-- Doreen (animalwaitress@excite.com), January 07, 2001.


Hi Doreen, EO's have no power as a foreign treaty, they are only internal. (Supposed to be Executive branch only, but Presidents have been overstepping their power lately and Congress is to chicken to step in.) Read Article II, Section 2 of the Constitution. (The President makes treaties with the advice and consent of 2/3's of the Senate) This treaty is not about law abiding people, but those that have committed "war crimes" if I recall correctly.

-- JLS in NW AZ (stalkingbull007@AOL.com), January 07, 2001.

Hi JLS, I am kind of a "rabid" Constitutionalist and I know the references you made, however, what has been happening with the EO's is essentially legislation without the approval of Congress. At least since FDR. Clinton has been signing EO's as fast as he can since Bush was determined to be the "winner". The EO sited above is where the potential problem with this treaty signing comes in. Also, once something is signed by the President in International Courts which are different from the supposed Constitutional courts we are supposed to have here, the laws are much different from our oown, with no 5th ammendment, or "presumption" of innocence until proven guilty. In essence, if this treaty signing isn't challenged by Dubya and/or the EO situation isn't challenged by Congress it will effectively nullify the Constitution.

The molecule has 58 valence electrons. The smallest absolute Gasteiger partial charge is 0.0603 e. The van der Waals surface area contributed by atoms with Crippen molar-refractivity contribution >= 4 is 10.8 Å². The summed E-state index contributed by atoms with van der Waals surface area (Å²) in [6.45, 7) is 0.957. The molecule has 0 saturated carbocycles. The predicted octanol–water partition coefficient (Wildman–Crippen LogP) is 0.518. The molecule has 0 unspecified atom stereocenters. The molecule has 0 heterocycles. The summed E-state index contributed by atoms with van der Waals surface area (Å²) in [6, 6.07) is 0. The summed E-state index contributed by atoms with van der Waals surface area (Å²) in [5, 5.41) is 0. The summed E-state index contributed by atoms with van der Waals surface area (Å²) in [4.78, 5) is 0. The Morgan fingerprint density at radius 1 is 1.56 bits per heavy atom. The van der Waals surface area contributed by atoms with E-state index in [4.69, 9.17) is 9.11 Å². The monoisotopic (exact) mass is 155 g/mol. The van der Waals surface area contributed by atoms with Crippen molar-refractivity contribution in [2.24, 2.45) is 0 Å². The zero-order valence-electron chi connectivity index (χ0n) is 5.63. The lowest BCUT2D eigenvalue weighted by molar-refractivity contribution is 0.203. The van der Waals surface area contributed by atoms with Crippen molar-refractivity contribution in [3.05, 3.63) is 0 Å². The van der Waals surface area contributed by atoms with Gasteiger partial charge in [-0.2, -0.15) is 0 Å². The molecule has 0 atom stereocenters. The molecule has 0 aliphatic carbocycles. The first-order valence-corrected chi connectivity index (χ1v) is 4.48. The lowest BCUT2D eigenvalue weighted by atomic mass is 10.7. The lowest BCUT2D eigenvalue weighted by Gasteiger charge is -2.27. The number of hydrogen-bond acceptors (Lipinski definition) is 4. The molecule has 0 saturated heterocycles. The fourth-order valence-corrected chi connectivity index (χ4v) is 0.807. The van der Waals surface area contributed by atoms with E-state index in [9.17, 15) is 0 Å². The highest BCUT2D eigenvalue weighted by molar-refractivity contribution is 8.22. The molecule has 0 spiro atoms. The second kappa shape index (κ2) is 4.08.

So what is being done here is an end run around the Constitution. I hope that it is challenged and comes to naught as this treaty wasn't even complete from what I hear, although I have no way to check that out so it could be a panicky allegation, but if that's the case there is I suppose the chance to nullify the treaty on thos grounds.

Believe me, I am not for protecting people from being prosecuted for war crimes. However you do have to be a member of a government or coup government group to qualify for prosecution for war crimes. I am uncertain as to whether this treaty changes that status requirement. But from the inference above that the treaty takes preeminence over the Constitution and the Bill of Rights, I assume that it would make us subjects of the UN, instead of cizens of the united States.

-- Doreen (animalwaitress@excite.com), January 08, 2001.


I will not yet get into the pros and cons hereof. Let me only state that Despicable Bill is a "Major League Clymer"! If you disagree, please state your reasons for disagreement thereto! GL!

-- Brad (homefixer@SacoRiver.net), January 12, 2001.